You might recall an earlier post about the Sassy Bear memorial honouring my school friend, inspirational artistic innovator Chris Seeley. Alas, last week’s wild storms brought great trees crashing down throughout the country – and one fell directly on to the memorial wreaking much damage. The bear’s strong and sturdy neck was broken off, as was her outstretched paw.
Luckily, I am able to call in the services of another friend, the very able conservator Sarah Healey-Dilkes! With much experience under her belt, (for the V&A and as a free-lancer) Sarah is confident that Sassy Bear will soon be put to right and sashay onward, head held high, for years to come.
Chris’s husband Geoff suggested that the Japanese art of Kintsugi might be used… That is, making the repair itself visible and precious by using an adhesive material mixed traditionally with powdered gold, silver or platinum…It treats the breakage and repair as part of the ongoing history of an object, rather than something to play-down and disguise.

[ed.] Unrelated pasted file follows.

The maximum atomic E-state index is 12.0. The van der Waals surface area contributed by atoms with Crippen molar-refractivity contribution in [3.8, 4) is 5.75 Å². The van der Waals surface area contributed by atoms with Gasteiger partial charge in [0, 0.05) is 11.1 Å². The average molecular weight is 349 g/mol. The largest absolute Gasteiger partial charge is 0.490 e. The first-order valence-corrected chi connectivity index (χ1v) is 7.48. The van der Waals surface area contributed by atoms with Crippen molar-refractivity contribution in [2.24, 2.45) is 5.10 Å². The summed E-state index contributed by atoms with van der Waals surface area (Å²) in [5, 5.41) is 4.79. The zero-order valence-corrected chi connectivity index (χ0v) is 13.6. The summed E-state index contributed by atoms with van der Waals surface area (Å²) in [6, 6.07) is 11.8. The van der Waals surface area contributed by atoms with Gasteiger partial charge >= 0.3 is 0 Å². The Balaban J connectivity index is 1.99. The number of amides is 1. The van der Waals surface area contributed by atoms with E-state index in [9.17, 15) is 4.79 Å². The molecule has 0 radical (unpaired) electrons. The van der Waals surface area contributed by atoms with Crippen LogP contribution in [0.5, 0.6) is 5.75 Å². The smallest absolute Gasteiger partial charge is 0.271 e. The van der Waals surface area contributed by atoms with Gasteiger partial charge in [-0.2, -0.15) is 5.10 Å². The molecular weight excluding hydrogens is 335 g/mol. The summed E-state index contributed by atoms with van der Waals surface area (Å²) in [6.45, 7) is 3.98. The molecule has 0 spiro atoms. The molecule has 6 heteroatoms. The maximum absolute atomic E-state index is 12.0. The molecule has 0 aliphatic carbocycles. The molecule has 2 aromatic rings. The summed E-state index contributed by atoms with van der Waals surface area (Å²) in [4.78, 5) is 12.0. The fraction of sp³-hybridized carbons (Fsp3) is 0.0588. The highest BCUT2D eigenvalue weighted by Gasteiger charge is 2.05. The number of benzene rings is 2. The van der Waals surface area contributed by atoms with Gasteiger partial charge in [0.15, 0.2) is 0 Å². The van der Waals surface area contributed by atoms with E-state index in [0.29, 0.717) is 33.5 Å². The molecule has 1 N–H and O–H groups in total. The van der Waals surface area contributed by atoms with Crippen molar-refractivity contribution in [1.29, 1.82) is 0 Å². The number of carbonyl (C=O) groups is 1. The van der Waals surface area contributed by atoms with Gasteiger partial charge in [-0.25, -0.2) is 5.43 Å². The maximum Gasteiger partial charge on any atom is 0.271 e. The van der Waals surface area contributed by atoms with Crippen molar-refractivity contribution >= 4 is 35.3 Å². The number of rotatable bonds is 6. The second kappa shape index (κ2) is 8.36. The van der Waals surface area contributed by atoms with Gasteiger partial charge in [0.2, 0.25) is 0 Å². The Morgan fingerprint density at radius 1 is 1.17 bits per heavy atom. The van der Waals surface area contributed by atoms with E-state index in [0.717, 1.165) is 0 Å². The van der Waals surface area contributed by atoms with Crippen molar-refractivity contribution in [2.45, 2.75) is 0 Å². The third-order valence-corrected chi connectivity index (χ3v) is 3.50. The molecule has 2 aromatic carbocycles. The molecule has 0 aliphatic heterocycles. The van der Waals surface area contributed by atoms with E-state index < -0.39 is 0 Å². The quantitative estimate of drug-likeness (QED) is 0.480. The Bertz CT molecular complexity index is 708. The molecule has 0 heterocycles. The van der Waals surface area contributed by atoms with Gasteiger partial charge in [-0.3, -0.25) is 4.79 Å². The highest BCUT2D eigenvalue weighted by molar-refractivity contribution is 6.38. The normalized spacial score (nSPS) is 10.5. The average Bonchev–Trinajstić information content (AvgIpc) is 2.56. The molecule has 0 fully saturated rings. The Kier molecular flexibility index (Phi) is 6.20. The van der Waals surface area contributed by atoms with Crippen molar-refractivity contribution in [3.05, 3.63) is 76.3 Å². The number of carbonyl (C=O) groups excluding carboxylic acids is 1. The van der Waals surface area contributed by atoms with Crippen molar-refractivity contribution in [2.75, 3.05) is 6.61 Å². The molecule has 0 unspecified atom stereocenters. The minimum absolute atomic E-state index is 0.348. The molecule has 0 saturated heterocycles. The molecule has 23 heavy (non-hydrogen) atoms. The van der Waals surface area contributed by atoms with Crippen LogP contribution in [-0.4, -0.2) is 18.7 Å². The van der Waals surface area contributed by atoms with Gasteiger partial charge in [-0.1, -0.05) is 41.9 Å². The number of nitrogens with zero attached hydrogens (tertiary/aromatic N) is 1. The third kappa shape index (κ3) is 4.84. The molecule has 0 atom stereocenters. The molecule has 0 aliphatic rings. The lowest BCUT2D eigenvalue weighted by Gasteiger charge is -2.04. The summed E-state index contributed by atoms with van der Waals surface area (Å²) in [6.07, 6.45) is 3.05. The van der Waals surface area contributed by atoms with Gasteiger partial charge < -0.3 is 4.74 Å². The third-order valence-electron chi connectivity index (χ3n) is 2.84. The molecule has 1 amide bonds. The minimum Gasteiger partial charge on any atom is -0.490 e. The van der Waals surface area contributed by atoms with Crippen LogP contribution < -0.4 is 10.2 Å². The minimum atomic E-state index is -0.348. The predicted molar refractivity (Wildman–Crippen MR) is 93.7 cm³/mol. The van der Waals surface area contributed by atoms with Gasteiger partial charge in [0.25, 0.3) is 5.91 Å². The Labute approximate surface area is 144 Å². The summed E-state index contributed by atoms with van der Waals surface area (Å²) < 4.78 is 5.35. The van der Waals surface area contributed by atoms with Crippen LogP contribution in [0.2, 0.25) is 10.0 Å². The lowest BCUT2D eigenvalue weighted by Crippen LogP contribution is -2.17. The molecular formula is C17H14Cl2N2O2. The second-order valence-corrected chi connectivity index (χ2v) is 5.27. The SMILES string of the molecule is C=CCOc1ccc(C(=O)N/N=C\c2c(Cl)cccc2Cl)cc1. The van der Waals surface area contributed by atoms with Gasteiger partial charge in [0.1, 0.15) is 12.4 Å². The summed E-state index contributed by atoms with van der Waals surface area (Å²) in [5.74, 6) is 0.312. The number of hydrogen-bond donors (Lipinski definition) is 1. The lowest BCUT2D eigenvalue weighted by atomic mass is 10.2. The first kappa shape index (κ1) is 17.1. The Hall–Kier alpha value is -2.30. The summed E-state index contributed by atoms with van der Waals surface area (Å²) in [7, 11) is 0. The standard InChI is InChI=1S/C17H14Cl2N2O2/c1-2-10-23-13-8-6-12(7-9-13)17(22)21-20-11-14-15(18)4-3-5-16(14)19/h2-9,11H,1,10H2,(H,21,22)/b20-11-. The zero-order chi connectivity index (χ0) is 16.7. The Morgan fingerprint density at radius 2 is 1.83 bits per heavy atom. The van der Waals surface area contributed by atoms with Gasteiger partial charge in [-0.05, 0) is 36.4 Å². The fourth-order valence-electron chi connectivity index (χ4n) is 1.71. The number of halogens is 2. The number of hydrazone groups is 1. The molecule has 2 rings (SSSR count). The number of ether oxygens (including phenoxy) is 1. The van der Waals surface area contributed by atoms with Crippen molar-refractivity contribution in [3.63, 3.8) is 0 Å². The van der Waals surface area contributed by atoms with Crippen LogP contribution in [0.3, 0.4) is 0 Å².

Of course, many issues need to be considered when repairing an outdoor stone object (such as the effect of weathering over time), so Geoff and Sarah will have to weigh up the different methods of conservation.
In the meantime Geoff, who is a professional storyteller, has woven fine gold out of this sad accident.. I’d like to share the beautiful poem that he has written in response:
When the tree fell in the night,
did your bear-heart tremble
at its terrible declension?
When it struck your broad neck,
did you cry out in reproach
at nature’s sacrilege?
Did the forest weep for sorrow
as your magnificent head
crashed to the floor?
And what of those who love you,
brought to disbelieving tears
by your shattered limbs?
We remember the old songster:
there is a crack in everything,
that is how the light gets in.
So we will tend your wounds,
and make you whole again
with seams of gold.
The beauty of brokenness
is the only poetry
I care for now.
Geoff Mead | Kingscote | 22 November 2015